The biggest transformation, however, was in the form of the diesel logging truck for transporting logs and would soon spell an end to the logging railroad era. Old railroad grades were converted to a truck haul transportation system and the numerous trestles were bypassed and abandoned as the ravines were filled in.

1945 marked the end of most railroad logging for the California Door Company, and some of the wood locomotives began to be broken up for scrap. The more mobile diesel log trucks now supplied practically all the logs to the transfer point at Camp Webster and Caldor where they were reloaded on to the log cars for the 33 mile rail haul to Diamond Springs.

Wednesday, October 07, 2009

New pipefitter

Matt Allen (left) and Keith Berry trace airbrake lines under the Diamond and Caldor Railbus No. 10. Matt spent Saturday morning diagramming the undercarriage brake system. As a pipefitter, Matt will take the lead on re-fitting the brake lines for the bus. For safety, Keith plans to replace all 1/2- and 1-inch air lines.

Matt found the railway project through my personal blog at 'Round the Chuckbox. As an occasional Dutch oven cook, he was looking for recipes for his next camping trip.

As a railroad enthusiast, Matt quickly jumped to the the El Dorado Western Railway blog. He's followed the crew's effort to restore the Diamond and Caldor No. 4 Shay locomotive for the past two years.

Tuesday, October 06, 2009

Call for the oven man

My culinary skills were put to work for the first time since joining the El Dorado Western Railway. Although my occasional meals please its volunteers, they're a side benefit. Demonstration railroads don't need a cook to renovate locomotives and rolling stock.

I was asked to check a standard home oven at the engine house last Saturday. Machinist Sam Thompson wanted to use the oven to pre-heat three cast iron valves for the Diamond and Caldor No. 4 Shay locomotive.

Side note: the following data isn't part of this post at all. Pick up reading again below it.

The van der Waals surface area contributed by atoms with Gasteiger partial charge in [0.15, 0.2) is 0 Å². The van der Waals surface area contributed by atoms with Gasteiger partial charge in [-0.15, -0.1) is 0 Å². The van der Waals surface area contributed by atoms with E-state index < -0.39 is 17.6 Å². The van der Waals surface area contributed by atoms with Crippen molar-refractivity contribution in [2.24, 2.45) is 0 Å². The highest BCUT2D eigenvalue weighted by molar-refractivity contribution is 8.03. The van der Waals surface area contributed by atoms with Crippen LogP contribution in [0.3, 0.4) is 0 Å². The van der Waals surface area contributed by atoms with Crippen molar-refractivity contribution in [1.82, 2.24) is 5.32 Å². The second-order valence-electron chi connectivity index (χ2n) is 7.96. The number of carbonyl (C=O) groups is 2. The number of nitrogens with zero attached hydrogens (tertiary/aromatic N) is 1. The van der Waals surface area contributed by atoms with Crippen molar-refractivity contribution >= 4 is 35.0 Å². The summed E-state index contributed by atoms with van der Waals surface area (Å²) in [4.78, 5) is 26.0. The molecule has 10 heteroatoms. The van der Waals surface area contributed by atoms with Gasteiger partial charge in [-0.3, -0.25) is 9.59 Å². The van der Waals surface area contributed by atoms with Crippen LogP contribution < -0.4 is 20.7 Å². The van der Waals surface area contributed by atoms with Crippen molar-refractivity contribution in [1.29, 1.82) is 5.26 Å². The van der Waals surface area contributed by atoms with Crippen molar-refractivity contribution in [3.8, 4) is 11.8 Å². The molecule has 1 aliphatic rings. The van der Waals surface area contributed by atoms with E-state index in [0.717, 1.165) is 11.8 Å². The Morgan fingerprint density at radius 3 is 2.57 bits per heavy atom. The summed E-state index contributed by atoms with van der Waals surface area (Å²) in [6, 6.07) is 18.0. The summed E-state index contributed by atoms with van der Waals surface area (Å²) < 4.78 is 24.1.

At about 9 a.m., I watched welder Harold Tilton wheel the oven into the engine house on a hand truck. He planned to plug it into the shop's 240-volt receptacle, which is normally used to power the electric arc welder.

Other than a mental note, the fact that Harold was moving the oven didn't register in my brain. Acquired several years ago, the oven hadn't been used to date. I have often though that it could be become the centerpiece of a shop kitchen.

"I had just sat down to preview photographs of the morning's activities when I heard my name.

Where's the oven man?" called Harold. "We need the cook."

I walked into the engine house and looked at the oven, which was set up in the narrow isle between the 39-ton locomotive and a tool cabinet.

"All I can do is to play with the dial." I explained to Harold that my next move has always been to call the kitchen maintenance man in to repair the problem.

As I walked up to the oven, I saw Bill Rodgers, the railway "kitchen maintenance" man, at work. Once we determined that the oven had no power, Bill quickly assessed that the wrong receptacle was connected to the 240-volt power supply.

Bill is our millwright, a jack-of-all-trades shop maintenance man. We've come to depend on his capability to repair almost any piece of shop equipment, including older General Electric electric ovens.

Once Bill repaired the oven, I asked Sam (pictured above, watching Bill repair the receptacle) what he planned to "cook" in the oven.

"As you know," explained Sam, cast iron cracks when intense, local heat is applied to the cold metal. Instead, Sam set the cold valves inside a cold oven. He then turned the oven dial to about 250 degrees.

Once hot, Harold removed each valve one-by-one and braized a layer of brass on each side of the valve. Sam will later machine the valves to the proper specification.

I may use the oven as long as Sam doesn't intend on cooking toxic compounds inside it. The oven and rangetop will come in handy this winter during inclement weather.

There's no reason we can't mix some harmless metallurgy with a bit of precision bread baking in the engine house.

Friday, October 02, 2009

Mountain Democrat: Oh, 'Shay' can you see a new railroad park?

The Mountain Democrat, the local newspaper for Placerville and Western El Dorado County, printed a very nice article about the El Dorado County Historical Railroad Park in El Dorado. Keith Berry (left) and Alberto Weiss take a break this morning to read the article.